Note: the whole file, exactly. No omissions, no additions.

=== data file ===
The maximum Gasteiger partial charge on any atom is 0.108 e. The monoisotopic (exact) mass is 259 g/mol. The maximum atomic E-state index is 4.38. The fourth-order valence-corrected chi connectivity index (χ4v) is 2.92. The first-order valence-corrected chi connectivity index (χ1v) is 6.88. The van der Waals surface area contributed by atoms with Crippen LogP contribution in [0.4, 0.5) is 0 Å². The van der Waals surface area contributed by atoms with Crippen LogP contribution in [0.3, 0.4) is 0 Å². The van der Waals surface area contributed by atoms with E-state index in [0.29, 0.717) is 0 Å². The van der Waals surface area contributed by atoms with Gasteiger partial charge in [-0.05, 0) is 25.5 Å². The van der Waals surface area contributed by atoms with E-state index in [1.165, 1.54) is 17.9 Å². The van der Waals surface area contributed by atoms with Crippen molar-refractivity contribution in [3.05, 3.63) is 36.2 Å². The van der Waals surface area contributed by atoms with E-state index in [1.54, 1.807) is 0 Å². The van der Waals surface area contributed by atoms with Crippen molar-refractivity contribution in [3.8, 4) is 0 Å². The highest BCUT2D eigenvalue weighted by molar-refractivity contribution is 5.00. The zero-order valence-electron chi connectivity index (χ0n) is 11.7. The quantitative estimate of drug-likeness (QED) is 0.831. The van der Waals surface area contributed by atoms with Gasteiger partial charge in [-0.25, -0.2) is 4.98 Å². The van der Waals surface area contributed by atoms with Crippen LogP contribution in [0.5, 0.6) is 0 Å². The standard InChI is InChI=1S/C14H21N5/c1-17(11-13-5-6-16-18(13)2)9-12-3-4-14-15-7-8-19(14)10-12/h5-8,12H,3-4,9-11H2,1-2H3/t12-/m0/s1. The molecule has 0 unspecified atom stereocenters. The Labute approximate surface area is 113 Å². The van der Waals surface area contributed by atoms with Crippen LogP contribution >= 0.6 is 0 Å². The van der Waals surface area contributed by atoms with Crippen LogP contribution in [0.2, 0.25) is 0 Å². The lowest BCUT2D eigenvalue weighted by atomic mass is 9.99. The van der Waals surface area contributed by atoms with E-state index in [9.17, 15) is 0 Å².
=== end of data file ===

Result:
The maximum Gasteiger partial charge on any atom is 0.108 e. The monoisotopic (exact) mass is 259 g/mol. The maximum atomic E-state index is 4.38. The fourth-order valence-corrected chi connectivity index (χ4v) is 2.92. The first-order valence-corrected chi connectivity index (χ1v) is 6.88. The van der Waals surface area contributed by atoms with Crippen LogP contribution in [0.4, 0.5) is 0 Å². The van der Waals surface area contributed by atoms with Crippen LogP contribution in [0.3, 0.4) is 0 Å². The van der Waals surface area contributed by atoms with E-state index in [0.29, 0.717) is 0 Å². The van der Waals surface area contributed by atoms with Gasteiger partial charge in [-0.05, 0) is 25.5 Å². The van der Waals surface area contributed by atoms with E-state index in [1.165, 1.54) is 17.9 Å². The van der Waals surface area contributed by atoms with Crippen molar-refractivity contribution in [3.05, 3.63) is 36.2 Å². The van der Waals surface area contributed by atoms with E-state index in [1.54, 1.807) is 0 Å². The van der Waals surface area contributed by atoms with Crippen molar-refractivity contribution in [3.8, 4) is 0 Å². The highest BCUT2D eigenvalue weighted by molar-refractivity contribution is 5.00. The zero-order valence-electron chi connectivity index (χ0n) is 11.7. The quantitative estimate of drug-likeness (QED) is 0.831. The van der Waals surface area contributed by atoms with Gasteiger partial charge in [-0.25, -0.2) is 4.98 Å². The van der Waals surface area contributed by atoms with Crippen LogP contribution in [0.5, 0.6) is 0 Å². The standard InChI is InChI=1S/C14H21N5/c1-17(11-13-5-6-16-18(13)2)9-12-3-4-14-15-7-8-19(14)10-12/h5-8,12H,3-4,9-11H2,1-2H3/t12-/m0/s1. The molecule has 0 unspecified atom stereocenters. The Labute approximate surface area is 113 Å². The van der Waals surface area contributed by atoms with Crippen LogP contribution >= 0.6 is 0 Å². The van der Waals surface area contributed by atoms with Crippen LogP contribution in [0.2, 0.25) is 0 Å². The lowest BCUT2D eigenvalue weighted by atomic mass is 9.99. The van der Waals surface area contributed by atoms with E-state index in [9.17, 15) is 0 Å².